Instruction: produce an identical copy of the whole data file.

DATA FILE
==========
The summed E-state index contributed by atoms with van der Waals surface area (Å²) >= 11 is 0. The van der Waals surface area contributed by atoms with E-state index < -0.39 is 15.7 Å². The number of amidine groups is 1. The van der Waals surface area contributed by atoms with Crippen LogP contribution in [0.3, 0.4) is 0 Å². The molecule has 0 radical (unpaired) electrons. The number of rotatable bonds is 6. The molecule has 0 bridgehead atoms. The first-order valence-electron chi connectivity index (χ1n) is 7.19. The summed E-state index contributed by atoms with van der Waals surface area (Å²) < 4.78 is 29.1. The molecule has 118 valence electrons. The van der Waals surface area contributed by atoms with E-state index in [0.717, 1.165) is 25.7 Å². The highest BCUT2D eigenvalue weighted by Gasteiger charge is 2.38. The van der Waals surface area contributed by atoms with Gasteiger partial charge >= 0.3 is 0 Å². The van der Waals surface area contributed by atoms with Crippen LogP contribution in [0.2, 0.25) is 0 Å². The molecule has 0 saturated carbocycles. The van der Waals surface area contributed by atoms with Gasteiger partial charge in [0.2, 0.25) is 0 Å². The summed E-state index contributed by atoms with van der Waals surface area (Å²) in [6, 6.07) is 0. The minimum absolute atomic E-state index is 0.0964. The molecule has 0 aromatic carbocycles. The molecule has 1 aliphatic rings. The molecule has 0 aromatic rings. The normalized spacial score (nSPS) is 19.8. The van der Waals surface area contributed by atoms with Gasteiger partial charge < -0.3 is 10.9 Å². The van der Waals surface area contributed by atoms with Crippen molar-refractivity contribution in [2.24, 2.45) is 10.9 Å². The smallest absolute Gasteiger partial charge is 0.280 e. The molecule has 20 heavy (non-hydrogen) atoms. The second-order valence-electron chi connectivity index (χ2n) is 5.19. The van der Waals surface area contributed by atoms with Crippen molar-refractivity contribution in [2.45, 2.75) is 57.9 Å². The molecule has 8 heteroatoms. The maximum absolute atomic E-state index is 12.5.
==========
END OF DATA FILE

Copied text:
The summed E-state index contributed by atoms with van der Waals surface area (Å²) >= 11 is 0. The van der Waals surface area contributed by atoms with E-state index < -0.39 is 15.7 Å². The number of amidine groups is 1. The van der Waals surface area contributed by atoms with Crippen LogP contribution in [0.3, 0.4) is 0 Å². The molecule has 0 radical (unpaired) electrons. The number of rotatable bonds is 6. The molecule has 0 bridgehead atoms. The first-order valence-electron chi connectivity index (χ1n) is 7.19. The summed E-state index contributed by atoms with van der Waals surface area (Å²) < 4.78 is 29.1. The molecule has 118 valence electrons. The van der Waals surface area contributed by atoms with E-state index in [0.717, 1.165) is 25.7 Å². The highest BCUT2D eigenvalue weighted by Gasteiger charge is 2.38. The van der Waals surface area contributed by atoms with Gasteiger partial charge >= 0.3 is 0 Å². The van der Waals surface area contributed by atoms with Crippen LogP contribution in [0.2, 0.25) is 0 Å². The molecule has 0 saturated carbocycles. The van der Waals surface area contributed by atoms with Gasteiger partial charge in [0.2, 0.25) is 0 Å². The summed E-state index contributed by atoms with van der Waals surface area (Å²) in [6, 6.07) is 0. The minimum absolute atomic E-state index is 0.0964. The molecule has 0 aromatic carbocycles. The molecule has 1 aliphatic rings. The molecule has 0 aromatic rings. The normalized spacial score (nSPS) is 19.8. The van der Waals surface area contributed by atoms with Gasteiger partial charge < -0.3 is 10.9 Å². The van der Waals surface area contributed by atoms with Crippen molar-refractivity contribution in [2.24, 2.45) is 10.9 Å². The smallest absolute Gasteiger partial charge is 0.280 e. The molecule has 20 heavy (non-hydrogen) atoms. The second-order valence-electron chi connectivity index (χ2n) is 5.19. The van der Waals surface area contributed by atoms with Crippen molar-refractivity contribution in [2.45, 2.75) is 57.9 Å². The molecule has 8 heteroatoms. The maximum absolute atomic E-state index is 12.5.